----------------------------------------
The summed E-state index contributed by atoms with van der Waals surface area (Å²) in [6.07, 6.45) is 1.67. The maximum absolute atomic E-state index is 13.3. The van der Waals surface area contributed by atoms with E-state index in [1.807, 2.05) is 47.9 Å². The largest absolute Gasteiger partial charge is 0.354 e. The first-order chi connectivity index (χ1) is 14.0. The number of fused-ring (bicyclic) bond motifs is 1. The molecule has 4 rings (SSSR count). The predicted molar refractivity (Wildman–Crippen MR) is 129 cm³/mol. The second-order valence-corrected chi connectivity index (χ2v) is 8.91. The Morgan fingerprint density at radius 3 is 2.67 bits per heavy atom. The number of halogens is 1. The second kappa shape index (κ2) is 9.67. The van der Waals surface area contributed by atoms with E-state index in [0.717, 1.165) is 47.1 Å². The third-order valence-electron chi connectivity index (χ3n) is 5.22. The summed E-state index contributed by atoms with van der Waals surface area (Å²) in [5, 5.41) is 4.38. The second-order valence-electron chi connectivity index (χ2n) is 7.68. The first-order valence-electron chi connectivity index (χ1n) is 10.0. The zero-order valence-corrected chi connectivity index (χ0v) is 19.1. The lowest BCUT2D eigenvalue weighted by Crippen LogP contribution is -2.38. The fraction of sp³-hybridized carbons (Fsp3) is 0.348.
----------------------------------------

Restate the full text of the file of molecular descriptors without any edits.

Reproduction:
The summed E-state index contributed by atoms with van der Waals surface area (Å²) in [6.07, 6.45) is 1.67. The maximum absolute atomic E-state index is 13.3. The van der Waals surface area contributed by atoms with E-state index in [1.807, 2.05) is 47.9 Å². The largest absolute Gasteiger partial charge is 0.354 e. The first-order chi connectivity index (χ1) is 14.0. The number of fused-ring (bicyclic) bond motifs is 1. The molecule has 4 rings (SSSR count). The predicted molar refractivity (Wildman–Crippen MR) is 129 cm³/mol. The second-order valence-corrected chi connectivity index (χ2v) is 8.91. The Morgan fingerprint density at radius 3 is 2.67 bits per heavy atom. The number of halogens is 1. The second kappa shape index (κ2) is 9.67. The van der Waals surface area contributed by atoms with E-state index in [0.717, 1.165) is 47.1 Å². The third-order valence-electron chi connectivity index (χ3n) is 5.22. The summed E-state index contributed by atoms with van der Waals surface area (Å²) in [5, 5.41) is 4.38. The second-order valence-electron chi connectivity index (χ2n) is 7.68. The first-order valence-electron chi connectivity index (χ1n) is 10.0. The zero-order valence-corrected chi connectivity index (χ0v) is 19.1. The lowest BCUT2D eigenvalue weighted by Crippen LogP contribution is -2.38. The fraction of sp³-hybridized carbons (Fsp3) is 0.348.